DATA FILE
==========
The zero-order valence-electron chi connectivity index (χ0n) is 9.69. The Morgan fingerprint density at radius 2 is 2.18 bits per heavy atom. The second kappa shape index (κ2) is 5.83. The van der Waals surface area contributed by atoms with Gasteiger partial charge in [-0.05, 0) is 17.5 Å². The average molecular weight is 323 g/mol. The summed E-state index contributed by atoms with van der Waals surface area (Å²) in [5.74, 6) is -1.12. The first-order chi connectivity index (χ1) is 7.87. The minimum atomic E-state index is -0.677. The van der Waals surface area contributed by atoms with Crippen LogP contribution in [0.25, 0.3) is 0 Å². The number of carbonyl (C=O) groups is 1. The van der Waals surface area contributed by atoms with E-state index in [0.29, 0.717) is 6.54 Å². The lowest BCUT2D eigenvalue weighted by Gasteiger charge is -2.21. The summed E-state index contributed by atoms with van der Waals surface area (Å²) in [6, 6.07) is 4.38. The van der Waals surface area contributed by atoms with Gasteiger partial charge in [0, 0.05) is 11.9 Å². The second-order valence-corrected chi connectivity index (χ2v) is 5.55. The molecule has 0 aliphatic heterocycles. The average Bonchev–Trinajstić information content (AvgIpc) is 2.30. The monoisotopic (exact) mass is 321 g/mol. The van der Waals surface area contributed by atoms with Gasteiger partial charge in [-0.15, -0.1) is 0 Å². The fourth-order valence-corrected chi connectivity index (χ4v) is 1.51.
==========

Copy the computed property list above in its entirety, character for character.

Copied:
The zero-order valence-electron chi connectivity index (χ0n) is 9.69. The Morgan fingerprint density at radius 2 is 2.18 bits per heavy atom. The second kappa shape index (κ2) is 5.83. The van der Waals surface area contributed by atoms with Gasteiger partial charge in [-0.05, 0) is 17.5 Å². The average molecular weight is 323 g/mol. The summed E-state index contributed by atoms with van der Waals surface area (Å²) in [5.74, 6) is -1.12. The first-order chi connectivity index (χ1) is 7.87. The minimum atomic E-state index is -0.677. The van der Waals surface area contributed by atoms with Crippen LogP contribution in [0.25, 0.3) is 0 Å². The number of carbonyl (C=O) groups is 1. The van der Waals surface area contributed by atoms with E-state index in [0.29, 0.717) is 6.54 Å². The lowest BCUT2D eigenvalue weighted by Gasteiger charge is -2.21. The summed E-state index contributed by atoms with van der Waals surface area (Å²) in [6, 6.07) is 4.38. The van der Waals surface area contributed by atoms with Gasteiger partial charge in [0, 0.05) is 11.9 Å². The second-order valence-corrected chi connectivity index (χ2v) is 5.55. The molecule has 0 aliphatic heterocycles. The average Bonchev–Trinajstić information content (AvgIpc) is 2.30. The monoisotopic (exact) mass is 321 g/mol. The van der Waals surface area contributed by atoms with Gasteiger partial charge in [-0.15, -0.1) is 0 Å². The fourth-order valence-corrected chi connectivity index (χ4v) is 1.51.